In October 2007 Innocent was warned by the Advertising Standards Authority for making unsubstantiated claims about the health benefits of their "superfoods" smoothies, stating that their claims could not be backed up by medical science and ordering Innocent to not repeat them.
In 2007 the European Union passed a new law, which took effect from 2009, requiring companies labelling their products as "superfoods" to justify statements that their products are "superfoods", "healthy" or "good for you". Currently Innocent still uses the word "superfruit" in their marketing.
In 2008 a report accused the company of making false claims by stating that their product was transported solely by boat or rail to reduce greenhouse gas emissions when they were in fact trucked over hundreds of miles from the continent. Innocent's website stated that their drinks were "made in the countryside" whereas they were actually imported from the Netherlands. The company stated that the information on their website was out of date and misleading statements would be removed promptly.
On 27 May 2011 the Daily Mail reported that the company had held back money that was intended for the Innocent Foundation. The reporter said: "Analysis of its financial records has revealed £520,000 intended for the foundation was kept in the company’s bank account, where it could collect a higher rate of interest. Innocent – which since last year is now majority owned by Coca-Cola – has not donated to the foundation for the past three years as it has made no profits". Richard Reed responded: “'The foundation is run by independent experts ... and it was legally audited. The money was kept in that account at their request, within financial regulations, and they benefited from it. They could have taken the money out at any time.” From 2011 onwards, the company committed to give a minimum of £250,000 to the Innocent foundation in years when there is no profit made, to allow its work to continue. In 2013, the company increased this annual commitment to £950,000 per year for the next five years.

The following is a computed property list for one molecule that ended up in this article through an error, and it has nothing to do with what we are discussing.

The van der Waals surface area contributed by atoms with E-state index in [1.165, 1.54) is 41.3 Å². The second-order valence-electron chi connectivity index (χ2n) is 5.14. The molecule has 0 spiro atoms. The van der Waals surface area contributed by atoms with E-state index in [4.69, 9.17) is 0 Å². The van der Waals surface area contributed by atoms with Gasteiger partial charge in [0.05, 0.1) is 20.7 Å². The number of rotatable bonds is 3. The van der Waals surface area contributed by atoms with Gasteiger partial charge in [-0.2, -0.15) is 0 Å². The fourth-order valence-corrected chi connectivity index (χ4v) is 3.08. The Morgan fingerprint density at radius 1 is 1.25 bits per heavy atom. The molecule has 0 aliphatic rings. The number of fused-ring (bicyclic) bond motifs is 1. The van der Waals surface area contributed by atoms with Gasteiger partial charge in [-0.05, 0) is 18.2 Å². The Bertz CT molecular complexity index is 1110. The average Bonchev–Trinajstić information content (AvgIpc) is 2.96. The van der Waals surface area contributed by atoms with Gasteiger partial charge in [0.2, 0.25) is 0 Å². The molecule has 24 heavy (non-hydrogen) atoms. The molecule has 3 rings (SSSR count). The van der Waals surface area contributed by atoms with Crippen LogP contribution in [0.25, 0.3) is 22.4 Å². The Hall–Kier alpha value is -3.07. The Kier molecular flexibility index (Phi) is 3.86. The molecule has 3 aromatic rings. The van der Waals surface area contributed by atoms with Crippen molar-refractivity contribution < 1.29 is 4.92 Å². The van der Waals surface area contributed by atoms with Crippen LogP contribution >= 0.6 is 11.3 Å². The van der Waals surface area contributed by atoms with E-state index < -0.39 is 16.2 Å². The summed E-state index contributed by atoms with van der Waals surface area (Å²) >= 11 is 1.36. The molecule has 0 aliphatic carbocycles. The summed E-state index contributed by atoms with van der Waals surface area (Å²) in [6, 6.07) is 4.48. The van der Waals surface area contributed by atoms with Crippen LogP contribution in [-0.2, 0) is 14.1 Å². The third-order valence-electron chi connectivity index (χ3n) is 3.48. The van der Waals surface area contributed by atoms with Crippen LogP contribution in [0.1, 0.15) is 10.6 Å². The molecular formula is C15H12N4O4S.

Health and Safety
In 2014 the Gerber Juice Company which manufactures Innocent smoothies was fined £80,000 for errors which resulted in the death of an employee at their factory in Llantrisant, South Wales. Gerber pleaded guilty to a breach of health and safety laws. Gavin Bedford had been dismantling machinery at the plant when he was struck by falling pipework, an accident which resulted in his death. No risk assessment or detailed plans for removing the pipework had been produced and the supervisor who was overseeing the operation was not qualified for demolition projects and had not received any relevant health and safety training related to the task. Liam Osborne, an inspector from the Health and Safety Executive stated that there had been a basic failure to plan, manage and monitor.
- "Coke buys into Innocent smoothies". BBC News. 7 April 2009. Retrieved 5 May 2010.
- Tryhorn, Chris (7 April 2009). "Smoothie operators Innocent tread familiar path to lucrative deal". The Guardian (London). Retrieved 5 May 2010.
- Growing Business Video: Richard Reed on struggling to find investment
- Steele, Francesca (9 April 2010). "CocaCola takes a bigger slice of Innocent". The Times (London). Retrieved 5 May 2010.
- Neate, Rupert (23 Feb 2013). "Coca-Cola takes full control of Innocent". The Guardian (London). Retrieved 23 Feb 2013.
- Watson, Donna (22 October 2005). "YOU'VE BEEN MANGOED". dailyrecord.co.uk. Retrieved 31 January 2009.
- "Fruit smoothies are a real blast.". Europe Intelligence Wire. 19-JAN-07. Retrieved 31 January 2009. Check date values in:
- "Innocent Smoothies found guilty of making false health claims".
- Daily Mail - Prove 'superfoods' are good for you, supermarkets told, By Beth Hale (30 June 2007)
- Daily Mail, Innocent accused over charity 'con': Smoothie giant 'failed to hand over promised cash' - by Tamara Cohen, 27 May 2011